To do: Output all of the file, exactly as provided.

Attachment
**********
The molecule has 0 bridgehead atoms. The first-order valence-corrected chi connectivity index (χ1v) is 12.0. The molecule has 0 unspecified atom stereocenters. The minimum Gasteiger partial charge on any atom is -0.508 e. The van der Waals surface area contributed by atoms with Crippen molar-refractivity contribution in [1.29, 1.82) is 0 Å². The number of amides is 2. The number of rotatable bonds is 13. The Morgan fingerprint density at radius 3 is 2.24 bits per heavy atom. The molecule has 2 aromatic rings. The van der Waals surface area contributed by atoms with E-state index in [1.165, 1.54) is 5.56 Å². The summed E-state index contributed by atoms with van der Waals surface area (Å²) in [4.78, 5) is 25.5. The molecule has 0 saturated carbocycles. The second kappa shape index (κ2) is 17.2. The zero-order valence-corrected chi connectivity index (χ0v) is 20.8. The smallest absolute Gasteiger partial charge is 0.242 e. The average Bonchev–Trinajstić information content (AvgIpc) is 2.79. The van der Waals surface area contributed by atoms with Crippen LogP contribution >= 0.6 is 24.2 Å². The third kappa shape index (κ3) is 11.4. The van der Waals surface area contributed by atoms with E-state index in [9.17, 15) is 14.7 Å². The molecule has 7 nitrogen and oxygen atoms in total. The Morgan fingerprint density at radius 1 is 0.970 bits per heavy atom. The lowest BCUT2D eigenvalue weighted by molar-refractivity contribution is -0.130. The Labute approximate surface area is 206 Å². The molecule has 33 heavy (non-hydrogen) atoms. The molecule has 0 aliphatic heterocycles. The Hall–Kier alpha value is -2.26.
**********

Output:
The molecule has 0 bridgehead atoms. The first-order valence-corrected chi connectivity index (χ1v) is 12.0. The molecule has 0 unspecified atom stereocenters. The minimum Gasteiger partial charge on any atom is -0.508 e. The van der Waals surface area contributed by atoms with Crippen molar-refractivity contribution in [1.29, 1.82) is 0 Å². The number of amides is 2. The number of rotatable bonds is 13. The Morgan fingerprint density at radius 3 is 2.24 bits per heavy atom. The molecule has 2 aromatic rings. The van der Waals surface area contributed by atoms with E-state index in [1.165, 1.54) is 5.56 Å². The summed E-state index contributed by atoms with van der Waals surface area (Å²) in [4.78, 5) is 25.5. The molecule has 0 saturated carbocycles. The second kappa shape index (κ2) is 17.2. The zero-order valence-corrected chi connectivity index (χ0v) is 20.8. The smallest absolute Gasteiger partial charge is 0.242 e. The average Bonchev–Trinajstić information content (AvgIpc) is 2.79. The van der Waals surface area contributed by atoms with Crippen LogP contribution >= 0.6 is 24.2 Å². The third kappa shape index (κ3) is 11.4. The van der Waals surface area contributed by atoms with E-state index in [9.17, 15) is 14.7 Å². The molecule has 7 nitrogen and oxygen atoms in total. The Morgan fingerprint density at radius 1 is 0.970 bits per heavy atom. The lowest BCUT2D eigenvalue weighted by molar-refractivity contribution is -0.130. The Labute approximate surface area is 206 Å². The molecule has 33 heavy (non-hydrogen) atoms. The molecule has 0 aliphatic heterocycles. The Hall–Kier alpha value is -2.26.